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mic'n the cab

Discussion in 'Recording Gear and Equipment [BG]' started by JacksonsMen, Feb 26, 2006.

  1. ok, this isnt so much for recording, but more for playing in general, im looking to mic my 4x10 so that i dont have to push it so hard, but i was looking at microphones and came across a condenser mic for a sweet deal, but i was wondering if this would be a good choice.

    TIA guys
  2. I've heard that condensers are for vocals and acoustic stuff, and will overload when mic'ing a cab. I'd go with a dynamic mic.
  3. hmm, i dunno why i thought condeser mics would work, i know ive seen rigs with shockmounted (what i thought were conderer) mics but i guess not.....

    any suggestions on which mic to go for? just the plain ol SM57 or something different?
  4. for live use a dynamic mic is highly recomended, a condenser will pick up too mush surrounding sounds.. for recording you could experiment with a condenser, it will give a clearer sound, might be too clear..
  5. bass-shy


    Jan 11, 2005
    I've used an SM57 for the last seven years. Good mic, good results.
  6. Mike Caldwell

    Mike Caldwell

    Feb 27, 2006
    From a live sound guys point of view I have good luck with the Audix D4 and the Sennheiser 421. The Audix D6 would work as well. I will always take a direct feed with the mic to get a blend of the two and will send only the direct feed into the monitor mix. It's worth experimenting with the phase/polarity between the direct feed and the mic.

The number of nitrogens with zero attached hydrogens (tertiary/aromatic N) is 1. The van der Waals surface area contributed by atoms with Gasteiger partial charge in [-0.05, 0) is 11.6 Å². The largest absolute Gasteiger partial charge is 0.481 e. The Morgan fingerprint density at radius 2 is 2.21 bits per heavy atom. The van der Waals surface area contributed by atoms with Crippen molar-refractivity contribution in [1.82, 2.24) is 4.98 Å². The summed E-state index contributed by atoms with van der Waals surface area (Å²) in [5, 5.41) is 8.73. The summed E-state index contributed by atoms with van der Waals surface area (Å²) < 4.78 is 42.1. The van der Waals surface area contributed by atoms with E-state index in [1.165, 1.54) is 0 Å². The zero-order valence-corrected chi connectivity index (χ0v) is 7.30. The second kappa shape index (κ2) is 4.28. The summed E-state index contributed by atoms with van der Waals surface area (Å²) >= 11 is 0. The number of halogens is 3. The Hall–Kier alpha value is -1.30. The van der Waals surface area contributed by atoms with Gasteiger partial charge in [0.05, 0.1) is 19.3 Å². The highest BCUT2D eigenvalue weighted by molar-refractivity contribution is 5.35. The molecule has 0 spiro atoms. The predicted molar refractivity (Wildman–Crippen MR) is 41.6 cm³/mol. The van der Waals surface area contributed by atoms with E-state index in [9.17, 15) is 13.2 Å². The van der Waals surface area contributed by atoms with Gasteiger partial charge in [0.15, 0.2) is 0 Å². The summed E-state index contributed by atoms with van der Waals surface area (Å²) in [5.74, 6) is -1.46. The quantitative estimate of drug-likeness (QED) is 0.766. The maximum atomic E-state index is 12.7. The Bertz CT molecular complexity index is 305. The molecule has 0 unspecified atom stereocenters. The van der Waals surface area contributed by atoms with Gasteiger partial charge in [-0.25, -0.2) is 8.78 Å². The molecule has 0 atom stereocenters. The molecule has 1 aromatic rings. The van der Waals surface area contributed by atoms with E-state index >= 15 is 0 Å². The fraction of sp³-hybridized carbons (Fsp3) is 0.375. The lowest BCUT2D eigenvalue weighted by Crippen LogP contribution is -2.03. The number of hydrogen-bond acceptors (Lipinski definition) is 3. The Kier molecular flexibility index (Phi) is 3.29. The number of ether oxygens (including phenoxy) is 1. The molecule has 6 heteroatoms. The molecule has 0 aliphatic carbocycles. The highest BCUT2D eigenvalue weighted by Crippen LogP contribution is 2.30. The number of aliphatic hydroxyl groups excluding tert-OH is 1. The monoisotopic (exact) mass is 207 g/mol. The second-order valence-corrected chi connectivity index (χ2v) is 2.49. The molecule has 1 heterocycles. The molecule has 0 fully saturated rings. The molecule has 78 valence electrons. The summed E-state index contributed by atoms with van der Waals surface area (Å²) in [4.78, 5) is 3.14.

Mike Caldwell
  7. bass-shy


    Jan 11, 2005
    Yeah. Experimentation is the key. If you find a method that really blows your mind, be sure to let us know. Good luck.
  8. steve_man

    steve_man Supporting Member

    May 15, 2002
  9. Just the other day I decided to try my AKG 991 inst. condenser. It actually gave a really nice tone for such a cheap mic. The frequency response is 30-20k. The only gripe was my own mistake accentuating too much sub and midbass frequency but the highs were killer!
  10. Well, it all really depends. If you are close micing, you can use pretty much anythign except a ribbon mic. A condenser isn't going to pick up monitor signal if it's only 2 inches away from the speaker.:D

    If you want to go dynamic, there are some good options for you:

    Audix D4. Don't use the D6, it's meant for kick drums, so it has no top end. You end up sounding really muddy.
    Shure SM57
    Sennheiser MD421

    Condensers that sound really good with bass are few and far between, but here are a few that I like:

    AKG 414 (if you wanna spend $900)
    Shure KSM87
    Sennheiser MD 409

    I'm sure there are others, but I have only used these ones myself, and thenin a recording studio, not live. Still, if they sound good in the studio, they're probably good live.

    Rock on
  11. sjleland


    Nov 12, 2005
    In my bands recording studio we mic the cabs with SM58s instead of using the inputs on the multi-track recorder, then we set levels with the recorder. It sounds good enough for us but if you'd like a more professional sound I'd probably suggest a different mic.
  12. of course you can use a condensor to mic a cab! As mentioned, It's not a great idea for live use, but recording it's fine. They can handle higher SPL's than you'd expect. I use an AT4033 on the cab sometimes and it gives a good smooth poppy tone, but doesnt give you much bass. Try different mic's!

    Dynamic wise I am always friends with beta 52's, Shure SM7's (NOT 57's) and MD421's
  13. cosmicevan


    Feb 1, 2003
    New York
    i've had good luck using a blue baby bottle on my cab in isolation for recording.

    another great dynamic worth looking into is they Beyer M88